What Is Money Laundering?

An often referenced but little understood white collar crime, money laundering is one of the most common white collar crimes in the world. Let the legal experts at the Law Offices of Robert J. DeGroot
help you better understand the nature of this crime, it’s prevalence, how investigators approach prosecuting these activities, and how defendants can protect themselves against allegations with the right defense team by their side. 

What is money laundering?

In the simplest of terms money laundering is the process of taking “dirty money” (i.e. money that is procured by illegal activities) and “cleaning” it in an effort to make it appear that it has come from legitimate sources and activities. The sources of these dirty money activities can include drug trafficking, financial crimes, human trafficking, health care fraud, corruption, and even terrorsim. 

According to a 2016 FBI (missing word??), some $300 billion in laundered money is moved throughout the world in concealed transitions.

Not only does the process of money laundering aid in protecting criminals from detection of authorities, but it also assists them to avoid taxation while enriching them and further emboldening them to participate in future illegal activities.

With such a wide array of activities associated with money laundering, devoting resources to rooting it out and prosecuting it can be difficult. The FBI, in particular focuses on a few key areas in order to make the best use of their person power.  Professional money launderers and  corrupt financial institutions are just a few of the arenas where authorities focus their attention. 

How does money laundering work?

To be clear, money laundering is often a complex process, one that is so by design in order to avoid detection. Most money laundering can be divided into three distinct categories: placement, layering, and integration. 

Placement is just as it sounds, as it is the placement of a criminal’s dirty money into the financial system. Layering is the process in which the criminally derived funds are divided across a typically complex (therefore difficult to audit) series of transactions or investments. These can include real estate, financial institutions, virtual or digital currency (such as bitcoin), precious metals, and more. Integration is where those funds are then directed back to the criminal by what now appear to be legitimate sources. 

Viewers of the Netflix series Ozark will be familiar with this process, as it depicts the activities of a seemingly normal midwestern family who, through nefarious ties to illegal actors, are forced to relocate in an effort to protect their lives by participating in a complex and harrowing money laundering scheme. 

How does the FBI track money laundering?

In an effort to keep these real-life activities fictional, the FBI regularly collaborates with local, state, and federal agencies in detection and deterrence programs. Similarly, and due to the global nature of these crimes, the FBI also partners with international agencies to quell money laundering while also pursuing the crimes that bankroll the bad actors in the first place.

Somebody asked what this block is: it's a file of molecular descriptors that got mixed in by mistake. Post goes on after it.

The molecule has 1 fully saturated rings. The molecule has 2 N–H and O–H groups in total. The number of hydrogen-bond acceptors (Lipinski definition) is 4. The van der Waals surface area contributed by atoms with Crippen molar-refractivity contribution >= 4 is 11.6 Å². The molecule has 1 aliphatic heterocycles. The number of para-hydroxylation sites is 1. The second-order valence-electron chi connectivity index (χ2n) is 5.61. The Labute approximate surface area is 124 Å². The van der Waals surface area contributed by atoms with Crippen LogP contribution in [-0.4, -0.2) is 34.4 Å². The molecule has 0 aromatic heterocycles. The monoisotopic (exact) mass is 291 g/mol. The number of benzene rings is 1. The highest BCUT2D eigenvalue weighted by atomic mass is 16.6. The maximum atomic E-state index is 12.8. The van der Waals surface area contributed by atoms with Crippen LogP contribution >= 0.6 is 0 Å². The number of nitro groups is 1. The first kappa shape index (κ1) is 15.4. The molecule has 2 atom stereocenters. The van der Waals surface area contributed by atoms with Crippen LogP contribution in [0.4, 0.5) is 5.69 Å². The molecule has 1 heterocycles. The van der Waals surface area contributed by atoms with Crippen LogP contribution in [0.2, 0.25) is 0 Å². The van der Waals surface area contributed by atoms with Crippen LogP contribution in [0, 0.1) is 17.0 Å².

Billions upon billions of dollars are moved through the international banking system each year by criminals of all stripes, from run of the mill basement dwellers to transnational terrorist groups. The facilitators are these transactions are of particular interest to investigators, as they can lead authorities to a host of bad actors associated with these crimes. 

The digital age has only made these schemes more complex, requiring agencies like the FBI to increase their own sophistication in their ability to detect, prosecute, and prevent money laundering crimes, as well as their investment in highly trained personnel for divisions like their own Money Laundering Unit. The regular collaboration with the FBI’s Cyber and Counterintelligence divisions has also become a frequent and crucial part of their prosecution of alleged money laundering crimes. 

What do I do if I believe I’m a victim of a money laundering crime?

The authorities recommend filing complaints at their Internet Crime Complaint Center site, IC3.gov, or to take other means to partner with the agency in an effort to get to the heart of the alleged crime and to help combat future instances of this act to continue. 

What should you do if you’ve been accused of money laundering?

As is the case with any criminal accusation, the accused should do all they can in an effort to protect their rights as outlined in the Miranda Warning.

Before speaking with authorities, you should secure the aid of a defense attorney. The legal system can be a complex world to navigate. While maintaining an appropriate level of respect with the authorities is always recommended, speaking with them without the express approval of your attorney is never advised. Your words and actions will be used against you in court, so developing a strong partnership with your attorney is key in protecting your constitutional rights.

Stay focused on your freedom, collaborate closely with your attorney, be as candid with them as possible, and share any and all information you have related to your case so that they can create the best defense possible. Speaking with anyone outside of attorney-approved people about your case could jeopardize your freedom.  

The Law Offices of Robert J. DeGroot’s team of experts has the experience, resources, and proven track record of success necessary to give you the confidence you need in choosing the right criminal defense attorney for your case and the tenacious defense you deserve in securing the best possible outcome for your situation.

Has you or someone you know been accused of money laundering?
You deserve an effective legal defense attorney.
Call the Law Offices of Robert J. DeGroot TODAY for your confidential consultation. Don’t delay. Your freedom depends on it.